Being part of a thrifty counter-culture can sometimes lead to self-doubt. Why am I being frugal, when everybody else are spendthrift? Adopting frugal habits can often be alienating to people who have adopted a consumerist lifestyle. Some of the comments on this article on Staying Frugal in the Age of the iPhone by Anya Kamenetz shows a clear chasm between those who “get it” and those who don’t. Consumerists predominately seem to think that people are frugal because they have to, not because they want to.

I follow and/or have followed many ideas described in that article – some even to a greater degree. I have bought second hand clothes, I gave up TV (I even leased my old one to a colleague – beat that one!), I have walked literally everywhere within a 5 mile radius (I later splurged on a good racing bike), I can cook my own ultra inexpensive food, and I always buy books used.

I often get well intended advice on how to “spend a little more and have some fun”. Well, I certainly am having fun and I don’t need to spend money to do it.

One of the things I have done for free was to work on websites and volunteer as a news summarizer. Today I can look back and see how I was part of the first or second wave of a new paradigm (now in its third wave). Maybe I’ll talk more about this later. Now I’m doing this blog as well as studying for a financial degree in the evenings.

Conversely, I wonder what those who had their fun shopping or going out to eat have to show for it. Are their memories as good as mine. I posit that they are maybe equally good but different. I have no regrets. The only difference is, that I now also have a lot of money sitting in the bank of money that I did not spend to “have fun”.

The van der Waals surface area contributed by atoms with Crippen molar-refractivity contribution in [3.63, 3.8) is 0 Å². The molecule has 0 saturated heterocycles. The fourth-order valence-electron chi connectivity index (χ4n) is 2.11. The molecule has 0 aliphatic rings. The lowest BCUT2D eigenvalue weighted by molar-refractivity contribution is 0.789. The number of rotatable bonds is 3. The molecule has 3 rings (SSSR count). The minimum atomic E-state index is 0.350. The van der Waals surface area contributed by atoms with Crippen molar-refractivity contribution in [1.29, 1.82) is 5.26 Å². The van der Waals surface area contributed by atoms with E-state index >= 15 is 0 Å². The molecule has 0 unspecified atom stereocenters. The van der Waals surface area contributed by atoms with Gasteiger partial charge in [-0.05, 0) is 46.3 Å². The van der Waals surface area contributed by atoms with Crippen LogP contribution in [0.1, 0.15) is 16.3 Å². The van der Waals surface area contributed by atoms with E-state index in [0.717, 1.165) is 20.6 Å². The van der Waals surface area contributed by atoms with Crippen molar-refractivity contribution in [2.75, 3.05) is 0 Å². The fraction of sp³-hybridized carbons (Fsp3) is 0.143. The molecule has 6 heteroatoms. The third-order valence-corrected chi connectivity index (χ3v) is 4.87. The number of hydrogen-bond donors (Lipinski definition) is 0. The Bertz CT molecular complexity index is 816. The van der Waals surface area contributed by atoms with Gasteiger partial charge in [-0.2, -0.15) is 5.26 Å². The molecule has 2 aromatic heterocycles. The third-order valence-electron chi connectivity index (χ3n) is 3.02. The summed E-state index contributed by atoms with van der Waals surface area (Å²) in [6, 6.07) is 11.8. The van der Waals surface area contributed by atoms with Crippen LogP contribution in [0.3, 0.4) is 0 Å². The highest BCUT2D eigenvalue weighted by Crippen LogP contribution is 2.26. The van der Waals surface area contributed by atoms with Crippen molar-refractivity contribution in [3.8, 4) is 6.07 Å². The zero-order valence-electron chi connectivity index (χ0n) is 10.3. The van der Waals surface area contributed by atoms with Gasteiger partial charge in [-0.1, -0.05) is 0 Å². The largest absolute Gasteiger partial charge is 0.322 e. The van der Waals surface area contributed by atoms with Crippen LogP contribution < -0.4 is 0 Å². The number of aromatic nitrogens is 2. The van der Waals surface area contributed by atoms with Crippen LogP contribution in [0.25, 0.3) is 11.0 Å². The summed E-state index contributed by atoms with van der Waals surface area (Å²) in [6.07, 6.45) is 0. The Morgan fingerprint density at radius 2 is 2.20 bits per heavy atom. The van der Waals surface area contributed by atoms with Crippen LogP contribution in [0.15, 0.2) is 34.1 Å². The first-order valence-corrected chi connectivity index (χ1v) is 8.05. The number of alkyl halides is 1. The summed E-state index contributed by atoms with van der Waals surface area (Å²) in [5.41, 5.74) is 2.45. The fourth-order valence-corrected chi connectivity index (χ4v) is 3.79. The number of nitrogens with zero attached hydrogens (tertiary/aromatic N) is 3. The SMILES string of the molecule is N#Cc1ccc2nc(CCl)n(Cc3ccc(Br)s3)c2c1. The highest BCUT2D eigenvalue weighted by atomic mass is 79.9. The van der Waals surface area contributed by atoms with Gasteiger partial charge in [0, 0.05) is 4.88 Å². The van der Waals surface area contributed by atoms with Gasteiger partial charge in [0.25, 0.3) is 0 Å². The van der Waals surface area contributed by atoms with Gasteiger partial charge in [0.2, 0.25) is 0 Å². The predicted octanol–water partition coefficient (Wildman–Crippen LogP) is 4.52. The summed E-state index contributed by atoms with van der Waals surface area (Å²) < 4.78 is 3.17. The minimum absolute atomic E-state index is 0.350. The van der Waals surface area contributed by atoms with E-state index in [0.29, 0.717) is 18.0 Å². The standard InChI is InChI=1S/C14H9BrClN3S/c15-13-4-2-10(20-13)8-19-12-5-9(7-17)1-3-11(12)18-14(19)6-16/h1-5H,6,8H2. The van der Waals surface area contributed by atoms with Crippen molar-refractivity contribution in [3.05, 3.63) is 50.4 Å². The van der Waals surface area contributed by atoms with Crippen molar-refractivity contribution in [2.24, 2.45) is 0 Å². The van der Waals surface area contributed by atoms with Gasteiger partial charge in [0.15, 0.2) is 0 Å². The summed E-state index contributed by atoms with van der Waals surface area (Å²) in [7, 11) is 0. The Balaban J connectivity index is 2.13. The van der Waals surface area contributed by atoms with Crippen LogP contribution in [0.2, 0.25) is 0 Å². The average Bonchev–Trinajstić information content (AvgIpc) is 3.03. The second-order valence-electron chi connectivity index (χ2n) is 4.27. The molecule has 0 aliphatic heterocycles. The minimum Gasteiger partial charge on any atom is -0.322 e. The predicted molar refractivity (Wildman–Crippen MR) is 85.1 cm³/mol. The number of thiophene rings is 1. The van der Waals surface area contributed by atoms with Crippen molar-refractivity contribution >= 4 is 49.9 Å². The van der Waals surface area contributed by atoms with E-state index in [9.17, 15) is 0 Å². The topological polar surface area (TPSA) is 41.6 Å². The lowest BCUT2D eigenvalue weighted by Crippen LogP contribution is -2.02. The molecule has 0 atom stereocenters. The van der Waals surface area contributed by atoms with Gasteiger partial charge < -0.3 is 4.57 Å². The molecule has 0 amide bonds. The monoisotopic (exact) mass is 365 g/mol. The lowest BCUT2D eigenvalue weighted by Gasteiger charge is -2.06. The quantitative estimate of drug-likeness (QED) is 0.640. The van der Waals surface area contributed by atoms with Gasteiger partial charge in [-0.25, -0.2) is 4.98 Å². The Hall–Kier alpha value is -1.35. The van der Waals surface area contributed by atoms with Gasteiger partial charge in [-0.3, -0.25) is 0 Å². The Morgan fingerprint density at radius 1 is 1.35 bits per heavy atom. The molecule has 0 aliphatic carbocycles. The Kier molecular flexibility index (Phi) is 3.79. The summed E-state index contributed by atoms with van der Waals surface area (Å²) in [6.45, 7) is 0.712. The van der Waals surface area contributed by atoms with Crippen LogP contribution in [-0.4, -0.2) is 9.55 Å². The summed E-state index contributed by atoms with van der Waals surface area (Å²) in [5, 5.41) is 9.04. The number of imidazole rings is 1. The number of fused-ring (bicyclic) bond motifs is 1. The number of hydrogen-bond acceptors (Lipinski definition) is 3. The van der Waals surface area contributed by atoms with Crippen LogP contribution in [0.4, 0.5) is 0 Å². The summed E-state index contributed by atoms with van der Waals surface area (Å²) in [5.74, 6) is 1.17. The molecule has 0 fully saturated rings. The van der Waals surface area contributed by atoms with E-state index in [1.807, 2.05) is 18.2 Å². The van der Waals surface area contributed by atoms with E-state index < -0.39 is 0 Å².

I can think of another example. I commute to work riding my bicycle. What do I have to show for it? A higher level of fitness, stronger legs, less wear on the family car, and less pain at the pump.

What do consumers have to show for it? Fancy cars that emanate a fun and successful lifestyle!?

Looking down the street where we live, I see many $20-40k cars, 50″ TVs, fashionable clothes, iPhones, people who don’t cook their food (the lack of the smell of cooking around 6-7 pm outside) … and I wonder: How come everybody around me earn much more than I do? Conversely, they must be thinking: He drives his bike to work, wears second hand clothes and old shoes, and they have a cheap compact car and an old TV. They are probably thinking that they earn more than we do.

The more likely scenario is probably that we earn approximately the same! We have just made different financial choices. They are leveraged to the hilt for their mortgage (two foreclosures and one other sale sign on this street this year), have substantial credit card debt, etc. The Texans have a proverb for this: “All hat, no cattle”. Frugal people never have to worry about losing their job, not being able to pay the bills, etc. We own “all cattle” which apparently is “no fun” to the consumerists.

Can this chasm of understanding be voluntarily breached? I’m not sure.